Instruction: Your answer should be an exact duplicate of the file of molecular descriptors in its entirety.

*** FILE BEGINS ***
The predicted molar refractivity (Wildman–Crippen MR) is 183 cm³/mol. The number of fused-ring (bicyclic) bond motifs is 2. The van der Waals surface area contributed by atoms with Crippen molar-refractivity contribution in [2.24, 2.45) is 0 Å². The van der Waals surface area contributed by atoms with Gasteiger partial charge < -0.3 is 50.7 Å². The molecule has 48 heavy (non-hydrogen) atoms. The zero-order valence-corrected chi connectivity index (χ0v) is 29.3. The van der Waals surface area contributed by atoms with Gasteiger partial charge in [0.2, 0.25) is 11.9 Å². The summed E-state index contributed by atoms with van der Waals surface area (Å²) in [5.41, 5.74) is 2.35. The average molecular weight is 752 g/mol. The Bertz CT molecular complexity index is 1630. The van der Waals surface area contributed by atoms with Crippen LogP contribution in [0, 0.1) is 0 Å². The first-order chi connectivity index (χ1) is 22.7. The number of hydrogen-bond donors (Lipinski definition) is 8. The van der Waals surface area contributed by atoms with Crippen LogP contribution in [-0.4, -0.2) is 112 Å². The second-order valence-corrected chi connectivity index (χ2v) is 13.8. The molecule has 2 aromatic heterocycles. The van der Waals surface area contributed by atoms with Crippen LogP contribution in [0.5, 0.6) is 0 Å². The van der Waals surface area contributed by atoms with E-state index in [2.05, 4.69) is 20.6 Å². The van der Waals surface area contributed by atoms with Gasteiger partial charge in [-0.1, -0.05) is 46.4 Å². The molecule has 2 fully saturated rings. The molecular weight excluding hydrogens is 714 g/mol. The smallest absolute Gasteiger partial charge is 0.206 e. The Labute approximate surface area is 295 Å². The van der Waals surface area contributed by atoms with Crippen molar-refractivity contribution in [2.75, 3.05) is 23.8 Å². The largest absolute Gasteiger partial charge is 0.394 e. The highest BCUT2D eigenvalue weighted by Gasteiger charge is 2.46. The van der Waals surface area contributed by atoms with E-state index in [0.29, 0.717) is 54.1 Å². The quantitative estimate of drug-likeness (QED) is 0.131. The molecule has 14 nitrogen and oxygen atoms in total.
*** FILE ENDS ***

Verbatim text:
The predicted molar refractivity (Wildman–Crippen MR) is 183 cm³/mol. The number of fused-ring (bicyclic) bond motifs is 2. The van der Waals surface area contributed by atoms with Crippen molar-refractivity contribution in [2.24, 2.45) is 0 Å². The van der Waals surface area contributed by atoms with Gasteiger partial charge < -0.3 is 50.7 Å². The molecule has 48 heavy (non-hydrogen) atoms. The zero-order valence-corrected chi connectivity index (χ0v) is 29.3. The van der Waals surface area contributed by atoms with Gasteiger partial charge in [0.2, 0.25) is 11.9 Å². The summed E-state index contributed by atoms with van der Waals surface area (Å²) in [5.41, 5.74) is 2.35. The average molecular weight is 752 g/mol. The Bertz CT molecular complexity index is 1630. The van der Waals surface area contributed by atoms with Crippen LogP contribution in [0, 0.1) is 0 Å². The first-order chi connectivity index (χ1) is 22.7. The number of hydrogen-bond donors (Lipinski definition) is 8. The van der Waals surface area contributed by atoms with Crippen LogP contribution in [-0.4, -0.2) is 112 Å². The second-order valence-corrected chi connectivity index (χ2v) is 13.8. The molecule has 2 aromatic heterocycles. The van der Waals surface area contributed by atoms with Crippen LogP contribution in [0.5, 0.6) is 0 Å². The van der Waals surface area contributed by atoms with E-state index in [2.05, 4.69) is 20.6 Å². The van der Waals surface area contributed by atoms with Gasteiger partial charge in [-0.1, -0.05) is 46.4 Å². The molecule has 2 fully saturated rings. The molecular weight excluding hydrogens is 714 g/mol. The smallest absolute Gasteiger partial charge is 0.206 e. The Labute approximate surface area is 295 Å². The van der Waals surface area contributed by atoms with Crippen molar-refractivity contribution in [2.75, 3.05) is 23.8 Å². The largest absolute Gasteiger partial charge is 0.394 e. The highest BCUT2D eigenvalue weighted by Gasteiger charge is 2.46. The van der Waals surface area contributed by atoms with E-state index in [0.29, 0.717) is 54.1 Å². The quantitative estimate of drug-likeness (QED) is 0.131. The molecule has 14 nitrogen and oxygen atoms in total.